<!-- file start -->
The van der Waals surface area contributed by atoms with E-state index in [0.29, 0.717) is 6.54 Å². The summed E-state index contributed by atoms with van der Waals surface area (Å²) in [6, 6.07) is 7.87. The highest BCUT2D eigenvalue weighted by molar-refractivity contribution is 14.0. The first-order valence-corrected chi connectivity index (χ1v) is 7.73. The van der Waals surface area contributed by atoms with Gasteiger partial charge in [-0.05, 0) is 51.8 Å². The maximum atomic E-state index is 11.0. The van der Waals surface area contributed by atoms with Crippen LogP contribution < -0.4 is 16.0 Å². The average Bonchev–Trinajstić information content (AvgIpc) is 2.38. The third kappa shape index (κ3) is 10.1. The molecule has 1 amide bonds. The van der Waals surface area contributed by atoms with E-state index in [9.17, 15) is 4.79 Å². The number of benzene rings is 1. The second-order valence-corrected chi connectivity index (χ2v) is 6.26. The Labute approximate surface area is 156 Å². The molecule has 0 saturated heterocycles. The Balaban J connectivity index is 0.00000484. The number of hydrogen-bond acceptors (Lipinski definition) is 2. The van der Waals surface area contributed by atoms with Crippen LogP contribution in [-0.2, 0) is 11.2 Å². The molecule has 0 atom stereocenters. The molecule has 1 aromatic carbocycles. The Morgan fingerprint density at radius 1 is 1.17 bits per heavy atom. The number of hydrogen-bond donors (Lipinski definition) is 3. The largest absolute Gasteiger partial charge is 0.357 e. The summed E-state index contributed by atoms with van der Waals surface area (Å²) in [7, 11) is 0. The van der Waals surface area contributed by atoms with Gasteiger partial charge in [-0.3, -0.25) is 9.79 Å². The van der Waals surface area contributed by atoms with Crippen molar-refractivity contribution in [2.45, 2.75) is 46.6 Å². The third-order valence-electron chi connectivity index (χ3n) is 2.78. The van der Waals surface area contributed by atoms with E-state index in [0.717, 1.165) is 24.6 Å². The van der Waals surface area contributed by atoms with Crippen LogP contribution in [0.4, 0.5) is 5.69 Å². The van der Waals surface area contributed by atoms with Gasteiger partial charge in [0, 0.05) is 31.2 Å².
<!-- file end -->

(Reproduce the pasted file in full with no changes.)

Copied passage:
The van der Waals surface area contributed by atoms with E-state index in [0.29, 0.717) is 6.54 Å². The summed E-state index contributed by atoms with van der Waals surface area (Å²) in [6, 6.07) is 7.87. The highest BCUT2D eigenvalue weighted by molar-refractivity contribution is 14.0. The first-order valence-corrected chi connectivity index (χ1v) is 7.73. The van der Waals surface area contributed by atoms with Gasteiger partial charge in [-0.05, 0) is 51.8 Å². The maximum atomic E-state index is 11.0. The van der Waals surface area contributed by atoms with Crippen LogP contribution < -0.4 is 16.0 Å². The average Bonchev–Trinajstić information content (AvgIpc) is 2.38. The third kappa shape index (κ3) is 10.1. The molecule has 1 amide bonds. The van der Waals surface area contributed by atoms with E-state index in [9.17, 15) is 4.79 Å². The number of benzene rings is 1. The second-order valence-corrected chi connectivity index (χ2v) is 6.26. The Labute approximate surface area is 156 Å². The molecule has 0 saturated heterocycles. The Balaban J connectivity index is 0.00000484. The number of hydrogen-bond acceptors (Lipinski definition) is 2. The van der Waals surface area contributed by atoms with Crippen LogP contribution in [-0.2, 0) is 11.2 Å². The molecule has 0 atom stereocenters. The molecule has 1 aromatic carbocycles. The Morgan fingerprint density at radius 1 is 1.17 bits per heavy atom. The number of hydrogen-bond donors (Lipinski definition) is 3. The largest absolute Gasteiger partial charge is 0.357 e. The summed E-state index contributed by atoms with van der Waals surface area (Å²) in [7, 11) is 0. The van der Waals surface area contributed by atoms with Gasteiger partial charge in [-0.3, -0.25) is 9.79 Å². The van der Waals surface area contributed by atoms with Crippen molar-refractivity contribution in [2.45, 2.75) is 46.6 Å². The third-order valence-electron chi connectivity index (χ3n) is 2.78. The van der Waals surface area contributed by atoms with E-state index in [0.717, 1.165) is 24.6 Å². The van der Waals surface area contributed by atoms with Crippen LogP contribution in [0.4, 0.5) is 5.69 Å². The van der Waals surface area contributed by atoms with Gasteiger partial charge in [0, 0.05) is 31.2 Å².